Southern Vegetable Buyers’ Perceptions of the Social and Environmental Attributes Associated with Organic, Certified Naturally Grown and Locally Grown Labels

Project Type: Research and Education
Funds awarded in 2021: $128,373.00
Projected End Date: 03/31/2024
Grant Recipients: University of Georgia; Georgia Organics; Athens Land Trust; Georgia Farmers Market Association ; Augusta Locally Grown
Region: Southern
State: Georgia
Principal Investigator:
Vanessa Shonkwiler
University of Georgia
Dr. Julie Campbell
Department of Horticulture, University of Georgia
Dr. Cesar Escalante
University of Georgia
Southern Vegetable Buyers’ Perceptions of the Social and Environmental Attributes Associated with Organic, Certified Naturally Grown and Locally Grown Labels *** Marketing strategies for small family farms selling produce directly rely heavily on the information conveyed by an indication of origin or a certification of production practice. Numerous studies have been highlighting the importance of some labels in getting a price premium. Specifically, USDA Certified Organic, “locally grown” and the “natural” claim have been identified as important benchmarks and have been associated with different attributes that consumers perceive as determinant in making their purchase decisions. The organic label is commonly associated with “no pesticides”, “no fertilizers” and “non-GMO”. Referring to the same attributes, numerous studies point out that “locally grown” is perceived as a substitute for organic. The “natural” claim has been associated with attributes such as “no antibiotics”, “no artificial additives, preservatives or artificial flavors, colors or sweeteners”. *** Most studies have been focusing on these few recurrent attributes identified by buyers. While these attributes have been useful to emphasize the buyers’ main perceptions, we argue that these attributes are mainly the outcome of contextual considerations rather than a more objective and holistic understanding of certification standards. Precise environmental and social outcomes are expected from producers following these standards. While social and environmental ethics have become a source of differentiation in the food industry, family farms’ strategies have been more scattered. *** In order to better understand how producers could use these social and environmental ethics that they follow in order to be certified, we developed a methodology aiming at evaluating three labels (USDA Organic, Certified Naturally Grown and Locally Grown). We selected eight social and environmental attributes from organic and CNG requirements and ask 1817 respondents to evaluate the labels in three different ways: individually, one compared to another and the combination of each production practice with locally grown. We used Likert scale and respondents were randomly assigned to answer a third of the questions for each of the three types of evaluation. *** Our findings show that locally grown gets better rating for the 8 social and environmental values tested than USDA Organic and CNG. The comparison of labels highlights a consistently higher rating for locally grown compared to production practices. A combination of indication of origin in addition to each production practice gets an overall better rating than an individual label rating, especially for USDA Certified Organic.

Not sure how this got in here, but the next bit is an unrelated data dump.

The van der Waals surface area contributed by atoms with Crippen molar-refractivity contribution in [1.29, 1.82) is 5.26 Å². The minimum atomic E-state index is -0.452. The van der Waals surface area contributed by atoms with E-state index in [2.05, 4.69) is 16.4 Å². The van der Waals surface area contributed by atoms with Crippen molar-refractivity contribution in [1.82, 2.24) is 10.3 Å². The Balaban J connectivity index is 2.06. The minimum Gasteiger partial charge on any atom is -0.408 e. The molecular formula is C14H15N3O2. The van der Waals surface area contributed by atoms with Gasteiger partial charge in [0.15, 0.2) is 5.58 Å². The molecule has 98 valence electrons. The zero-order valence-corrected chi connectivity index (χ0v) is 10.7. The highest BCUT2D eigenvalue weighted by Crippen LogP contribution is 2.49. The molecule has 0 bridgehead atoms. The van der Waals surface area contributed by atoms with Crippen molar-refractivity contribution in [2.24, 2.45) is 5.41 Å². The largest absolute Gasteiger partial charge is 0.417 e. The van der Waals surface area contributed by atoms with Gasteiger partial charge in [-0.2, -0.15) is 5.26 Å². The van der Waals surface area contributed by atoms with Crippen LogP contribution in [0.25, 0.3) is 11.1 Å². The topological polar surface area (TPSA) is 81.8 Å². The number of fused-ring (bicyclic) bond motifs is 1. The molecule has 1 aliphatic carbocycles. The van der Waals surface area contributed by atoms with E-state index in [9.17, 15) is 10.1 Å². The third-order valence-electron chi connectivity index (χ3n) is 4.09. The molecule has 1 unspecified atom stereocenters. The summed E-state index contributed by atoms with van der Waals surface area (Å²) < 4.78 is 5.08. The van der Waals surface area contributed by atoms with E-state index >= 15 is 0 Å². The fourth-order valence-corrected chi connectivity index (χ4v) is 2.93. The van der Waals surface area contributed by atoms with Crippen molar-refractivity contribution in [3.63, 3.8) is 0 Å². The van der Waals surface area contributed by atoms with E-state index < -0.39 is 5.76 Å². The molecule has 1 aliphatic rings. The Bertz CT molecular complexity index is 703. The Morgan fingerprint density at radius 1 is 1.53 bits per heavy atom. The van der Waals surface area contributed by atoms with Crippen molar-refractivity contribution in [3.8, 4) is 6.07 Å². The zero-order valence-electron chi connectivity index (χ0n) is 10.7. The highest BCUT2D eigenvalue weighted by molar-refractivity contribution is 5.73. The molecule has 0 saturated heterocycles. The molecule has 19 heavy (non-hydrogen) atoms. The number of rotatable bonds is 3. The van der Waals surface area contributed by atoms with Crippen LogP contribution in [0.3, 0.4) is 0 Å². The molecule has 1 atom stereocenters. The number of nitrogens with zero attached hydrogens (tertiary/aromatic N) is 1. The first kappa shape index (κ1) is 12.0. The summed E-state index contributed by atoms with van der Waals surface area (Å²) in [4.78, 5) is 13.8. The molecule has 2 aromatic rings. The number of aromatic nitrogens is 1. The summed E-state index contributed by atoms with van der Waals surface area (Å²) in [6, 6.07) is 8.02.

Conference/Presentation Material
Vanessa SHONKWILER, University of Georgia
Target audiences:
Farmers/Ranchers; Educators; Researchers
Ordering info:
[email protected]
Any opinions, findings, conclusions, or recommendations expressed in this publication are those of the author(s) and do not necessarily reflect the view of the U.S. Department of Agriculture or SARE.